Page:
Reviews provided by RottenTomatoes
The mildewed found-footage technique allows some tension to build from offscreen action, but also renders the knockoff John Williams score inexplicable.
New York Post:
Even at a cramped and frenetic 82 minutes, the movie feels long. That's what happens when the audience can guess everything that's going to happen in advance.
Wall Street Journal:
Unlike the very successful Spanish horror thriller [Rec] or even the nausea-inducing Cloverfield, which Echo more closely resembles, this film doesn't maintain a consistent point of view or any logic about what's on screen.
Almost anything's possible if you stick with your friends, work together and remember how to get home. A nice message, in any decade.
Green wears his '80s-era Amblin inspirations on his sleeve in this good-hearted "E.T."-meets-"Chronicle" hybrid, which never quite finds its own voice.
The movie's continually reiterated theme of lasting friendship is unlikely to affect even the most impressionable young viewers ...
The young cast's interaction is terrific. You might come for the turn-on-your-heartlight riff, but you'll stay for the connection the boys share.
If the movie is a waste, at least it's an instructive one, signaling just how offensive children's entertainment might become in the YouTube era.
With authentic characters, dialogue and settings, Echo's filmmakers have successfully created a story younger kids and pre-teens growing up in a Millennial and post-Millennial culture can relate to.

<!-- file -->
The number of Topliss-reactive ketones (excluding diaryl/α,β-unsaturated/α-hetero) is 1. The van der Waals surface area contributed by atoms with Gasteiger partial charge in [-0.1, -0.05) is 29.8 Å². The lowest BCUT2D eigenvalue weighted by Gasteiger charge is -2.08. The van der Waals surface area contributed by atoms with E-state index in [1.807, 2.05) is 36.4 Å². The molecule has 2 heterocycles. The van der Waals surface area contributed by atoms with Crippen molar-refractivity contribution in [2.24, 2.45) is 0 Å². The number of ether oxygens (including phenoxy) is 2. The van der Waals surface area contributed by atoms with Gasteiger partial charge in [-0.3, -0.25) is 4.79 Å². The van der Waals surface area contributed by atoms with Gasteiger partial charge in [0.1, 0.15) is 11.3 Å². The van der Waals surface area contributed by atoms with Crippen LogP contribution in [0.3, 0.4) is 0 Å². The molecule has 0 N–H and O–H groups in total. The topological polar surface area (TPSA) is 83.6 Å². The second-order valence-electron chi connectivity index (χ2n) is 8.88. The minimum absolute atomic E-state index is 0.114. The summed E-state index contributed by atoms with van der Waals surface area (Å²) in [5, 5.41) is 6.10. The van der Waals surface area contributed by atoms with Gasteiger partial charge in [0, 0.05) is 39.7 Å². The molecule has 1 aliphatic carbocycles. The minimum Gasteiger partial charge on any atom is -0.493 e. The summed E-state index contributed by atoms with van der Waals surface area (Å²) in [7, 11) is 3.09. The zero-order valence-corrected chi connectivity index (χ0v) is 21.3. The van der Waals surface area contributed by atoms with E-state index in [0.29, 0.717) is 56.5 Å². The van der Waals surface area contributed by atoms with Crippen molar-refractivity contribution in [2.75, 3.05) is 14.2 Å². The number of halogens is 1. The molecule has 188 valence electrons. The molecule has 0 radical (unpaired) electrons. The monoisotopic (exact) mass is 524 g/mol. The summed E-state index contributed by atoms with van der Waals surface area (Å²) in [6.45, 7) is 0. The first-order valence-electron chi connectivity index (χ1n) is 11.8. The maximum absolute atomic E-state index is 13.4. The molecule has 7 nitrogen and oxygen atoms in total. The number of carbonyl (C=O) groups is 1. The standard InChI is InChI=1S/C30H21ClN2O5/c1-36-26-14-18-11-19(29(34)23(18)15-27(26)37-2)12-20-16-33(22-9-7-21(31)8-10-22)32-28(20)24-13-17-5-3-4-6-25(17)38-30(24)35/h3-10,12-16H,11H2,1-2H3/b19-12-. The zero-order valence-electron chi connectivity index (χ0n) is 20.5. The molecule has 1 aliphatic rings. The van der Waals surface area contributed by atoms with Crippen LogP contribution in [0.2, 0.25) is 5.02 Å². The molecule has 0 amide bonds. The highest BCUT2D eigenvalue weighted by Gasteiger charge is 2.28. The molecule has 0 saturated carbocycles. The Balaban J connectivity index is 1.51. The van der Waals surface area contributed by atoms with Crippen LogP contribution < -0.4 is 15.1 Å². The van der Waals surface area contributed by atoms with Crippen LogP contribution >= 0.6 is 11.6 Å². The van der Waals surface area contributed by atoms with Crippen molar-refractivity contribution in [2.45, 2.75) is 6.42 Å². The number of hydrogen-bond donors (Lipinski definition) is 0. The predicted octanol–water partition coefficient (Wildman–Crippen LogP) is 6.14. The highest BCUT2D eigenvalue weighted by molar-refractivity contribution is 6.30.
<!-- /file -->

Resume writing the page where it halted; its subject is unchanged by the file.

"Earth to Echo" recalls - but doesn't live up to - films like "Super 8" and "Stand By Me," stories of youth, innocence and the Summer That Changed Everything.
Combining some classic plot movements and plenty of modern trappings (just, like, a lot of cell phones), Earth to Echo is a sweet family film that has something for everyone.
Despite all those echoes of classic '80s sci-fi fantasy adventures, Earth to Echo proves engaging in its own right.
Los Angeles Times:
On its own modest terms, the alien adventure "Earth to Echo" is a lively and likable knockoff that should divert, if not exactly enthrall, tweens and young teens.
Savvily, and perhaps cynically, seeks to be the first to surf what I fear will be the new cinematic language: automatic Google Glass.
San Jose Mercury News:
The moviemakers tell us there's a bond between these characters, but they don't really show us. Nor do Green and Gayden give us many moments that we'll remember.
The movie tracks "E.T." so closely ... that you can almost hear the legal ice cracking beneath the children's bicycle tires.
At least the title is honest. The whole movie's an echo - of something better and far more original, now bounced back at us, more and more quietly, until it finally fades away.
Orange County Register:
Spielberg's E.T., so ugly it was cute, was also full of personality. Echo is adorable and forgettable, and the rest of the characters are simply plot holders in a narrative contraption that generates jeopardy-raising obstacles to Echo going home.
Globe and Mail:
A digital remastering of E.T. for the smartphone social-media kinderkultur.
With so few kid-friendly movies on the summer slate, Earth to Echo offers a heartfelt and often comic adventure. For that, some copycatting can be forgiven.
You can imagine ET phoning his legal team, but although this kids' sci-fi adventure is derivative, its characters are drawn with more care and insight than you'd expect.
Every generation deserves its own visiting extra-terrestrial.
New York Magazine/Vulture:
Earth to Echo has just enough teen angst to toughen up its adorability and to temper its predictability. It's a simplistic movie, but there's a darkness to it.
Sandie Angulo Chen,
Despite its flaws and recycled parts, "Earth to Echo" is engaging enough to impress pre-teen audiences and nostalgic enough to please their parents.